Poster Boy

Mom always told us not to bet money we couldn’t afford to lose.

“No, it’s not a sin,” she told us. “Not if it’s your own money.

“I just never saw the point. I can have a lot more fun spending money than losing it to the house.”

But what if you are the house?

John Paulson, founder and president of the hedge fund Paulson & Co., grew up privileged in Queens, NY. He went on to graduate first in his class from NYU Leonard N. Stern School of Business, then collected a Harvard MBA, but those things didn’t make him a Master of the Universe.

To become a certified billionaire (he’s ranked #39 on this year’s Forbes 400 list of richest Americans), Paulson had to muster the guts and savvy to bet against the sub-prime market, ensuring that as housing markets tanked across the country, jobs evaporated and hundreds of thousands of Americans were forced out of their homes, he and his clients profited not handsomely… not extravagantly… but obscenely.

What does this titan of finance have to say about those left behind, the angry sign shakers of Occupy Wall Street?

“Instead of vilifying our most successful businesses,” Paulson wrote in a statement released yesterday, “we should be supporting them and encouraging them to remain in New York City and continue to grow.”

John Paulson knows what's good for you

He went on to lecture, “Paulson and Co. and its employees have paid hundreds of millions of dollars in New York City and New York state taxes in recent years and have created over 100 high paying jobs in New York City since its formation.”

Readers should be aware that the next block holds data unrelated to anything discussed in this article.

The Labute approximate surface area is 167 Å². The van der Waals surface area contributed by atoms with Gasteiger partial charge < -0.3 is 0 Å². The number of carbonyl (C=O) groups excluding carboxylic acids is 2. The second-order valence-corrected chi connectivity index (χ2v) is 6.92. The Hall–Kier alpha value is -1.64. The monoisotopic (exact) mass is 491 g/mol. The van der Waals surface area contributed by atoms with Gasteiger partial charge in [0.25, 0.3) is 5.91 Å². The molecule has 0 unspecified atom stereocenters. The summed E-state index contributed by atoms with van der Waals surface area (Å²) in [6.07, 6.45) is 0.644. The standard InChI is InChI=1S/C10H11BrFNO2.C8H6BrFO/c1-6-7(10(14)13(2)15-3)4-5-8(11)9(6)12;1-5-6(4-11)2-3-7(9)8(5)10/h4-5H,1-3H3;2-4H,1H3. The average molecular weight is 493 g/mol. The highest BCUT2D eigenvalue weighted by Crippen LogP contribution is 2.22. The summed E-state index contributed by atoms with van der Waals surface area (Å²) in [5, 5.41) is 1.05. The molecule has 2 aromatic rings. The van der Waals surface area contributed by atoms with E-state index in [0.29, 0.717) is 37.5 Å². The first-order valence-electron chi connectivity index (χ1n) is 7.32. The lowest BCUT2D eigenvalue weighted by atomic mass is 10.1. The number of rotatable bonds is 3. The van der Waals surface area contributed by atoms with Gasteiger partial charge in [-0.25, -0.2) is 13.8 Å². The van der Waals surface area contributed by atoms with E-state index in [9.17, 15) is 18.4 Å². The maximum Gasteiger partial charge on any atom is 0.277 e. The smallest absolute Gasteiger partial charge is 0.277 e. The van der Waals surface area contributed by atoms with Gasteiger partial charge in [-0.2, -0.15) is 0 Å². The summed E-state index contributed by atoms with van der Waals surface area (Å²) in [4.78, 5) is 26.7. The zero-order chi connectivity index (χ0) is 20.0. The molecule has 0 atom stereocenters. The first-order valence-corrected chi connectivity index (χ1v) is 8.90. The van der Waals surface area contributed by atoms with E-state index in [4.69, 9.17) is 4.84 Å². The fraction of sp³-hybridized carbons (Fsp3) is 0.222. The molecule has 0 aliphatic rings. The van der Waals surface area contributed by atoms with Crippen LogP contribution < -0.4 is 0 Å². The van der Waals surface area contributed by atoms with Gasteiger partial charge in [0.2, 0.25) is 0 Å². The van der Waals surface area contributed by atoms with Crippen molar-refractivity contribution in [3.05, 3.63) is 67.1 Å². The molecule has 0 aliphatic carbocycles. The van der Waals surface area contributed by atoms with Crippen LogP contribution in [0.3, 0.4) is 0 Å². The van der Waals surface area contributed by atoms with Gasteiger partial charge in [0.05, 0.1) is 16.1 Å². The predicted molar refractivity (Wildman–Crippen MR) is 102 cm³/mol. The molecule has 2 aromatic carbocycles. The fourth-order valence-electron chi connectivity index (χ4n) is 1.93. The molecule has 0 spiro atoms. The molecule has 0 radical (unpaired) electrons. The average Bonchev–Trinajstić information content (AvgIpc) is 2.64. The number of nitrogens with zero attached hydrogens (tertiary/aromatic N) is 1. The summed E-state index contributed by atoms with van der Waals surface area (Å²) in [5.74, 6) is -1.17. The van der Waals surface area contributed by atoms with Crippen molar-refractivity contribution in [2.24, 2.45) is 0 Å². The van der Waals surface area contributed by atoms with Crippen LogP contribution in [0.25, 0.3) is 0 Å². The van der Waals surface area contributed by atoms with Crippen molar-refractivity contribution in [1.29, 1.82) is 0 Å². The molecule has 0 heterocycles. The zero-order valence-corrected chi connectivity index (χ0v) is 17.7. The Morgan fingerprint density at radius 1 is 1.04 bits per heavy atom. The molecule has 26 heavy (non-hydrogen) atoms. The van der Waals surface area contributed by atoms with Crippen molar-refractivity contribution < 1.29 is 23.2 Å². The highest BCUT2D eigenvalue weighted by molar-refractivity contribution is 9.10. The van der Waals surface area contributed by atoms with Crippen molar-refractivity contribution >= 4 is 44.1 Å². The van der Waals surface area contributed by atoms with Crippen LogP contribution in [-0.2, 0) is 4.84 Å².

If around 100 employees spun off hundreds of millions of dollars worth of taxes in recent years, you’re gonna need a government budget-level calculator to do the math on their earnings.

Paulson’s statement attracted cheers from market insiders who are tired of living in a spotlight of populist rage — such as the proud market manipulators who posted signage at the Chicago Board of Trade reading “We Are the 1%” — but it probably had less to do with politics than with distracting investors.

Business Insider reports that one of Paulson’s biggest funds is down 47 percent for this year. Another large fund under Paulson’s management dropped 32 percent. Big John has a far better track record betting against our economy than betting on it.

Bad bets were made, but at least they were made substantially with OPM (“other people’s money”). Paulson and company will be OK. Hedge fund managers still collect their management fees when they underperform the market. They just don’t get billions of dollars in performance bonuses.

This is America, where no billionaire is left behind. If they really tank the market — bring construction to a halt, turn Americans out into the street, crater the job market, sink a couple of sovereign nations — Congress can always go back to the well and shake down the last tattered remnants of our once-proud middle class to bail them out again.

Then the most successful businesses can go back to manufacturing that special strategic commodity that makes our country strong:  debt.

For other people.



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